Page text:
The U.S. and China have vowed to tackle the escalating climate change problem in a joint statement released during the 26th United Nations Climate Change Conference of the Parties, also referred to as COP26 (Conference of Parties), in Scotland on Wednesday.
Why it matters:
The news was announced by U.S. climate envoy John Kerry and his Chinese counterpart, Xie Zhenhua, at the event on Wednesday at a separate news conference, according to NBC News
- The U.S. and China have vowed to work together to address the problem of deforestation and methane, with the latter being a greenhouse gas that is stronger than carbon dioxide at keeping heat in the atmosphere, as explained in their joint statement. The two countries, which have the world’s largest economies, also plan to maintain the 2015 Paris Agreement, in which member countries pledged to limit global warming to below 2 degrees Celsius (35.6 degrees Fahrenheit).
- Although China’s leader Xi Jinping did not show up at the summit, Kerry said that he had constructive conversations with other Chinese officials about the problem and that the “door is not shut at this point in time.”
- “I really think what’s critical is to be summoning everybody’s willpower to step further, to do more than they thought was possible,” Kerry said.
- According to the statement, the U.S. aims to “reach 100% carbon pollution-free electricity by 2035,” while China plans to “phase down coal consumption during the 15th Five Year Plan and make best efforts to accelerate this work.”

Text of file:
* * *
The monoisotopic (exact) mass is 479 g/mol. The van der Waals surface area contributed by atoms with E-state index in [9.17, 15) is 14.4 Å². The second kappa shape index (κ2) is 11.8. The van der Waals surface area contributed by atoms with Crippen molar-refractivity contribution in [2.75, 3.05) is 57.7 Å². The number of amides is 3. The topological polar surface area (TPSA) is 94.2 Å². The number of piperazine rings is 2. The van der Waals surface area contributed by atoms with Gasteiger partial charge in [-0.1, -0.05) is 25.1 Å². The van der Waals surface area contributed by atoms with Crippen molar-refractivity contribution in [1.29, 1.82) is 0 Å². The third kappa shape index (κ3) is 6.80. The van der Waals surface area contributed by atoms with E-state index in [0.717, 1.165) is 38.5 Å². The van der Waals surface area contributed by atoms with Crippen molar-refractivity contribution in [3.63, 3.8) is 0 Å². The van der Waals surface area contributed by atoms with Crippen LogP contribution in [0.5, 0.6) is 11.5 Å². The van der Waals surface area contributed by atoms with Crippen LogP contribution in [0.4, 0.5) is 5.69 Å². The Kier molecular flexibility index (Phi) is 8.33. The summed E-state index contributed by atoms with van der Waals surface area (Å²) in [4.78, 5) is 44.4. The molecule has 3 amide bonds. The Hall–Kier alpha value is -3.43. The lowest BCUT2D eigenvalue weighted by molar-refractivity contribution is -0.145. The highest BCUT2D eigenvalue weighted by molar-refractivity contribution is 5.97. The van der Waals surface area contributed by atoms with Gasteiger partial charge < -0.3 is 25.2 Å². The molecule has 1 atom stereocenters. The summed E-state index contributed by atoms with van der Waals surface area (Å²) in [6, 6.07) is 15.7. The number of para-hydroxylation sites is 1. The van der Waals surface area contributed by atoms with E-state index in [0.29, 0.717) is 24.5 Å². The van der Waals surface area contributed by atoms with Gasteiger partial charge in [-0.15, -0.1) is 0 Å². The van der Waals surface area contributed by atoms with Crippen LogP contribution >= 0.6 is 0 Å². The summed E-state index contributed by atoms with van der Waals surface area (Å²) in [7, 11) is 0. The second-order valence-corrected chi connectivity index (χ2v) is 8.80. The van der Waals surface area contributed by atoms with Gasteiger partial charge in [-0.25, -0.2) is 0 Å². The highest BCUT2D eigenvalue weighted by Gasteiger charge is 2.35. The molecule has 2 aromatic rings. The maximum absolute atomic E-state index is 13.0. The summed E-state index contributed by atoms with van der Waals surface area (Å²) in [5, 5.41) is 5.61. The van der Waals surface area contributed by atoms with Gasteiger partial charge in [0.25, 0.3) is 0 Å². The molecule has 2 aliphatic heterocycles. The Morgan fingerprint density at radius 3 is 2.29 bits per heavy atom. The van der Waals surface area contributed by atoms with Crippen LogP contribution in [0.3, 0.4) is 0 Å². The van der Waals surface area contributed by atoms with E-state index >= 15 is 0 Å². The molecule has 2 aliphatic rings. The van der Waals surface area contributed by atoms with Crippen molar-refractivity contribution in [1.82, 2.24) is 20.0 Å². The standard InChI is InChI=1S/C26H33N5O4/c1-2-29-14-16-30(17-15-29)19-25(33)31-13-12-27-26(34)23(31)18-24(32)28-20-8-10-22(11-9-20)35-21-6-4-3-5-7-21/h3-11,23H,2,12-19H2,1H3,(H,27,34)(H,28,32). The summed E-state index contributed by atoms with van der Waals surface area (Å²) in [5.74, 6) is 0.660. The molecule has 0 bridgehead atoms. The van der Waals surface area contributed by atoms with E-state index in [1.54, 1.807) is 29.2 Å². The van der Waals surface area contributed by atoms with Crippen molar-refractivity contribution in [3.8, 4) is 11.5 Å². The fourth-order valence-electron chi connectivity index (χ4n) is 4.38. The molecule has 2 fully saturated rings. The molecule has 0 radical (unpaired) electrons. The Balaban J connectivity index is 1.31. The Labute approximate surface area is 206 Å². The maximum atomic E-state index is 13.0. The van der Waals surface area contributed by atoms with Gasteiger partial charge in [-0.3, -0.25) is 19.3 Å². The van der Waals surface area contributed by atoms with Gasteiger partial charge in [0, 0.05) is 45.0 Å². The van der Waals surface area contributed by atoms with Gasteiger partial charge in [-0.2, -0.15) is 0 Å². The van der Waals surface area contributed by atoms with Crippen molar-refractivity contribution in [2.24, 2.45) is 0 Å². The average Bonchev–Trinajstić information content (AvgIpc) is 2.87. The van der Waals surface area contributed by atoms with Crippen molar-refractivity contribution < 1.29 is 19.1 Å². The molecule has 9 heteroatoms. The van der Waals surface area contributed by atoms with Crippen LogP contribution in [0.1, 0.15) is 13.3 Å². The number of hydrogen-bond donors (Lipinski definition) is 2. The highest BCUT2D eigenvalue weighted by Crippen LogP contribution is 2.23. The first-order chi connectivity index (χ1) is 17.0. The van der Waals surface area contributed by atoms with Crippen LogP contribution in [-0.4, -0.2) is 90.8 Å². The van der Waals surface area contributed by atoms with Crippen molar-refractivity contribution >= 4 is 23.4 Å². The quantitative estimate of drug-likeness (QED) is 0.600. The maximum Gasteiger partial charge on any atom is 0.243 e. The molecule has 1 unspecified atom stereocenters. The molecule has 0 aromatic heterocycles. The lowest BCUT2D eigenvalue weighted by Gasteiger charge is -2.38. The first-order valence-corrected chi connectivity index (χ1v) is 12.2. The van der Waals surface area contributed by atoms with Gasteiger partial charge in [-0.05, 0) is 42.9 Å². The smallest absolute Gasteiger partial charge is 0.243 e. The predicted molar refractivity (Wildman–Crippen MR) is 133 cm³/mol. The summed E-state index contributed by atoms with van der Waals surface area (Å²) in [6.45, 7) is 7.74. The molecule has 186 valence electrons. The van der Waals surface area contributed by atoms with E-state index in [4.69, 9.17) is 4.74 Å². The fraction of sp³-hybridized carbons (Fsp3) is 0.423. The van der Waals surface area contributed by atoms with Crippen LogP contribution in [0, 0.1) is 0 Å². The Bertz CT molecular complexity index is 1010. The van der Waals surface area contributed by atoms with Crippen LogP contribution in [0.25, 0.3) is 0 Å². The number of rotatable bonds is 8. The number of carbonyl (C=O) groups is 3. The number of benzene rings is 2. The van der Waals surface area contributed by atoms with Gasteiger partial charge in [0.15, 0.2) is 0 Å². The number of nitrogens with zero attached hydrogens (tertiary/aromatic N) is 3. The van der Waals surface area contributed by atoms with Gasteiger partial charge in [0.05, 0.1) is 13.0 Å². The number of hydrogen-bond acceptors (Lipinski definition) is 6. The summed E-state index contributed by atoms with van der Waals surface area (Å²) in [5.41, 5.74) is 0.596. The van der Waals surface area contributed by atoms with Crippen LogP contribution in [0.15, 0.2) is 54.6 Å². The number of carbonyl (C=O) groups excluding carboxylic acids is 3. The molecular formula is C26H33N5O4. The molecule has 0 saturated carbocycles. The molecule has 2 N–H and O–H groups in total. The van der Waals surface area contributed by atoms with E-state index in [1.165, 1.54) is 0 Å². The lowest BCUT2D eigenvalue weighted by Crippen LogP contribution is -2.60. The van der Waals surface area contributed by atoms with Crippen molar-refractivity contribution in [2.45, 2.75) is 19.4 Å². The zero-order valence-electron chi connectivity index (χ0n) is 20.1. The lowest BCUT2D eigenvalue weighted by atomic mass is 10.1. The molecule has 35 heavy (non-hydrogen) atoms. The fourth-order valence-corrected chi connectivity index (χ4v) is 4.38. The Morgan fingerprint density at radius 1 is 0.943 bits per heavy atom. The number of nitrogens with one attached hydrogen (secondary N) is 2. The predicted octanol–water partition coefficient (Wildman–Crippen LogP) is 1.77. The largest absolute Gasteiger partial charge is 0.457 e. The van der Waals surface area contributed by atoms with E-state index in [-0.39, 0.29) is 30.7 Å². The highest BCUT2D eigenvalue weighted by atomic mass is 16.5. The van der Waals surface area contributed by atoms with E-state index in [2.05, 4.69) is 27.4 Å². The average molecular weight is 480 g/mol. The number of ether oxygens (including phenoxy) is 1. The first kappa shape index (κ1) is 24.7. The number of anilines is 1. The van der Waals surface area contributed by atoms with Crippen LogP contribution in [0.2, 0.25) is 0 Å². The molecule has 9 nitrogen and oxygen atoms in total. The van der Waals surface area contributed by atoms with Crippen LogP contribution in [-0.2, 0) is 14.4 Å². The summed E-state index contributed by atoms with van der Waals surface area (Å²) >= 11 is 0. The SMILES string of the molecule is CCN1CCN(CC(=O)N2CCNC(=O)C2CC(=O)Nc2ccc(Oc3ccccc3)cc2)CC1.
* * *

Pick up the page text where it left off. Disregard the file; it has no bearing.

- “Both sides recognize that there is a gap between the current effort and the Paris Agreement goals so we will jointly strengthen climate action,” Xie Zhenhua said, Al Jazeera reported.
We are experiencing it:
Thousands of scientists have warned that Earth is now facing a “climate emergency” as greenhouse gas emissions continue to rise and bring forth “increasingly damaging effects,” according to the Alliance of World Scientists (AWS).
The group’s short article on climate change, “World Scientists’ Warning of a Climate Emergency,” was signed by more than 14,500 scientists from 158 countries.
- “The climate crisis has arrived and is accelerating faster than many scientists expected,” the group warned. “It is more severe than anticipated, threatening natural ecosystems and the fate of humanity.”
- “As scientists, we urge widespread use of our vital signs and anticipate that graphical indicators will better allow policymakers and the public to understand the magnitude of this crisis, track progress, and realign priorities to alleviate climate change,” the AWS added.
- The U.N. Environment Programme (UNEP) suggested that to stop the planet from warming beyond 1.5 degrees Celsius (34.7 degrees Fahrenheit), countries must lessen their emissions, including methane, by 7.6% every year up until 2030.
- “Increased commitments can take many forms but overall they must serve to shift countries and economies onto a path of decarbonization, setting targets for net-zero carbon, and timelines of how to reach that target,” the UNEP said.
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